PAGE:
I want to hear from you! What are the biggest HR challenges and priorities today? Reach out to me at amber.burton@fortune.com. I’m hosting 15-minute desksides with HR and DEI executives. You could see your response in a future newsletter.

Amber Burton
amber.burton@fortune.com
@amberbburton

Reporter's Notebook

The most compelling data, quotes and insights from the field.

There’s been a lot of news this week about the return to the office… or the lack thereof. And if you’re anything like me, you’re suffering from a bit of whiplash on the subject. But one insightful conversation I stumbled upon prior to heading into the weekend was an interview on The Ezra Klein Show podcast with writers Anne Helen Petersen and Charlie Warzel about their research on the merits of remote and hybrid work. Their 2021 book, Out of Office: The Big Problem and Bigger Promise of Working From Home, chronicles the still very much broken nature of work.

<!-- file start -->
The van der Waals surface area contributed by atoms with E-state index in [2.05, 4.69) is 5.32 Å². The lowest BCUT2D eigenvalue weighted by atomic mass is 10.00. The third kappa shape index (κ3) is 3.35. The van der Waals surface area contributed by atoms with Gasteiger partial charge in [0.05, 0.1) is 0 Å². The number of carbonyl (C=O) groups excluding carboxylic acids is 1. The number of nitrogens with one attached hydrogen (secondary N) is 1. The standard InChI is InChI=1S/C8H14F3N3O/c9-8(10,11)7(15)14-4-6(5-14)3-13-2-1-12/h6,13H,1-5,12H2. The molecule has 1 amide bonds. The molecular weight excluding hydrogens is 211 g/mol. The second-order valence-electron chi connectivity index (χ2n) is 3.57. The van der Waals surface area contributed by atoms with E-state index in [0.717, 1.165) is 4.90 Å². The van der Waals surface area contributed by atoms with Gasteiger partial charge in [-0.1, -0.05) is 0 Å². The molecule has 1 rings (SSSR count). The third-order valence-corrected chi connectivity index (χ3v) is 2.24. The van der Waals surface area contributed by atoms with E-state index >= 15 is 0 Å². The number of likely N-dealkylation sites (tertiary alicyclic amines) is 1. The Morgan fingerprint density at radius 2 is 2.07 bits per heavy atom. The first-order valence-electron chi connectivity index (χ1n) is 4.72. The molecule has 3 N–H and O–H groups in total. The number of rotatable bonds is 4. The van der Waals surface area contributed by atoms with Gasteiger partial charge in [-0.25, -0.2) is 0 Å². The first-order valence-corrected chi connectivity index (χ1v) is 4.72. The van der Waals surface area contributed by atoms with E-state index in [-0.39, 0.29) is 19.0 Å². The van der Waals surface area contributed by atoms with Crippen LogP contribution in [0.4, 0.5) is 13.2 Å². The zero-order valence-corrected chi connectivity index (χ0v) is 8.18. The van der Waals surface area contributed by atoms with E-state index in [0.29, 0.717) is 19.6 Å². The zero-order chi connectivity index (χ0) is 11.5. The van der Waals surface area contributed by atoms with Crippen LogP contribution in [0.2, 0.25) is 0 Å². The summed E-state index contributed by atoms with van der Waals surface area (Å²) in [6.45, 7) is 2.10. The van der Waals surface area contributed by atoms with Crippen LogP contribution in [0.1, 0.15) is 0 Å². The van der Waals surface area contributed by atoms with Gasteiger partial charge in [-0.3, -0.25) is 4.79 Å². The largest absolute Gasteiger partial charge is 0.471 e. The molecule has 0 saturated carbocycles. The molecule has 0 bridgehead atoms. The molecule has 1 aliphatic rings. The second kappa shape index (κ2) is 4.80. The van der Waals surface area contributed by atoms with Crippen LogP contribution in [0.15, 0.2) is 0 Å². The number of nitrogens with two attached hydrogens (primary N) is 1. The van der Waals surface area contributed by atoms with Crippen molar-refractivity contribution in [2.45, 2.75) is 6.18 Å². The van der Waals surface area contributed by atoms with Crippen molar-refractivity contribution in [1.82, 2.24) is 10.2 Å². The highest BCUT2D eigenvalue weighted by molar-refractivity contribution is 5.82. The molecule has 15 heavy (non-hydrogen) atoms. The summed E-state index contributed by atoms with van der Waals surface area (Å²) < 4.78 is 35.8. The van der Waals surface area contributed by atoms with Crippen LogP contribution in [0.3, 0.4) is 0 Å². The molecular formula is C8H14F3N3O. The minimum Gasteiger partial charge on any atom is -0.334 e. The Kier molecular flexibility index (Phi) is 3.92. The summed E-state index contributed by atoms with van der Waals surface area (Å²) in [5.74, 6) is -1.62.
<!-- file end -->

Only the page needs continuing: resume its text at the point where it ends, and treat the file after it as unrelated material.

It’s a long listen—about an hour and 30 minutes in length. But what stood out was Warzel’s belief that we’ve carried all the worst cultural traits of in-office work into our new hybrid spaces: 

“There’s this idea that our workdays are actually just getting longer because we are porting that office mentality into the rest of our lives. And so I think that’s the danger here, which is that we fall into this situation… because of the fact that we’re running this controlled experiment in real time, to continue the metaphor, we don’t have the ability to take stock of what we’re doing to ourselves.”

Around the Table

- Following the overturn of Roe v. Wade, companies like Disney, Apple, and Netflix announced policies to cover employee travel expenses for out of state for reproductive care. But some say tying abortion access to employers could be a “shaky safety net” leaving women far too dependent on their jobs’ willingness to provide care. The Atlantic